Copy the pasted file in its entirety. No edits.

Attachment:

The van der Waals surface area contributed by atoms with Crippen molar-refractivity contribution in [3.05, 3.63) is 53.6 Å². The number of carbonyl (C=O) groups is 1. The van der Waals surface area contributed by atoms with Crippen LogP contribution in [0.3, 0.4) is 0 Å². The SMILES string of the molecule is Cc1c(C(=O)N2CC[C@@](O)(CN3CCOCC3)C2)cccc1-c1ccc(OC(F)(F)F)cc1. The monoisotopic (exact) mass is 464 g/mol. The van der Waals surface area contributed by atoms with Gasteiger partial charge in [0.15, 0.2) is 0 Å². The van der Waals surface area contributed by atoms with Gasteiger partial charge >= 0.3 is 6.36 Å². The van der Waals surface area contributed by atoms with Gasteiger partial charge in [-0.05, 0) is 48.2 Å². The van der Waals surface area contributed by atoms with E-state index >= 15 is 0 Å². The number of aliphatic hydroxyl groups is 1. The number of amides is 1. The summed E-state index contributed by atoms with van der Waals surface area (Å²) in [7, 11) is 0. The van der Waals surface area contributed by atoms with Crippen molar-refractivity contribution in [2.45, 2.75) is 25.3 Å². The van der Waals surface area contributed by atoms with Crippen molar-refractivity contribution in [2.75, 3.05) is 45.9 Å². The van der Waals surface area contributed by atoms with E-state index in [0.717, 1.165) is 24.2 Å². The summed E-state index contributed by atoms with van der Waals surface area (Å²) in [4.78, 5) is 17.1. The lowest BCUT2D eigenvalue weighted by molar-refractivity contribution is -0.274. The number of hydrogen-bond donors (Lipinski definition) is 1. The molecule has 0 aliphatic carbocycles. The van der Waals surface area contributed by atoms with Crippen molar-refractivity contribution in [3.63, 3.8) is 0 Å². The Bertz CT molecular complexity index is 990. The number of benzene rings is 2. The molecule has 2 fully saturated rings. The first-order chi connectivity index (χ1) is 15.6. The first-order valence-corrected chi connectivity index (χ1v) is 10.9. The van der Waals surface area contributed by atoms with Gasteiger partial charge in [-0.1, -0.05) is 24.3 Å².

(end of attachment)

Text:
The van der Waals surface area contributed by atoms with Crippen molar-refractivity contribution in [3.05, 3.63) is 53.6 Å². The number of carbonyl (C=O) groups is 1. The van der Waals surface area contributed by atoms with Crippen LogP contribution in [0.3, 0.4) is 0 Å². The SMILES string of the molecule is Cc1c(C(=O)N2CC[C@@](O)(CN3CCOCC3)C2)cccc1-c1ccc(OC(F)(F)F)cc1. The monoisotopic (exact) mass is 464 g/mol. The van der Waals surface area contributed by atoms with Gasteiger partial charge in [0.15, 0.2) is 0 Å². The van der Waals surface area contributed by atoms with Gasteiger partial charge >= 0.3 is 6.36 Å². The van der Waals surface area contributed by atoms with Gasteiger partial charge in [-0.05, 0) is 48.2 Å². The van der Waals surface area contributed by atoms with E-state index >= 15 is 0 Å². The number of aliphatic hydroxyl groups is 1. The number of amides is 1. The summed E-state index contributed by atoms with van der Waals surface area (Å²) in [7, 11) is 0. The van der Waals surface area contributed by atoms with Crippen molar-refractivity contribution in [2.45, 2.75) is 25.3 Å². The van der Waals surface area contributed by atoms with Crippen molar-refractivity contribution in [2.75, 3.05) is 45.9 Å². The van der Waals surface area contributed by atoms with E-state index in [0.717, 1.165) is 24.2 Å². The summed E-state index contributed by atoms with van der Waals surface area (Å²) in [4.78, 5) is 17.1. The lowest BCUT2D eigenvalue weighted by molar-refractivity contribution is -0.274. The number of hydrogen-bond donors (Lipinski definition) is 1. The molecule has 0 aliphatic carbocycles. The van der Waals surface area contributed by atoms with Crippen molar-refractivity contribution in [3.63, 3.8) is 0 Å². The Bertz CT molecular complexity index is 990. The number of benzene rings is 2. The molecule has 2 fully saturated rings. The first-order chi connectivity index (χ1) is 15.6. The first-order valence-corrected chi connectivity index (χ1v) is 10.9. The van der Waals surface area contributed by atoms with Gasteiger partial charge in [-0.1, -0.05) is 24.3 Å².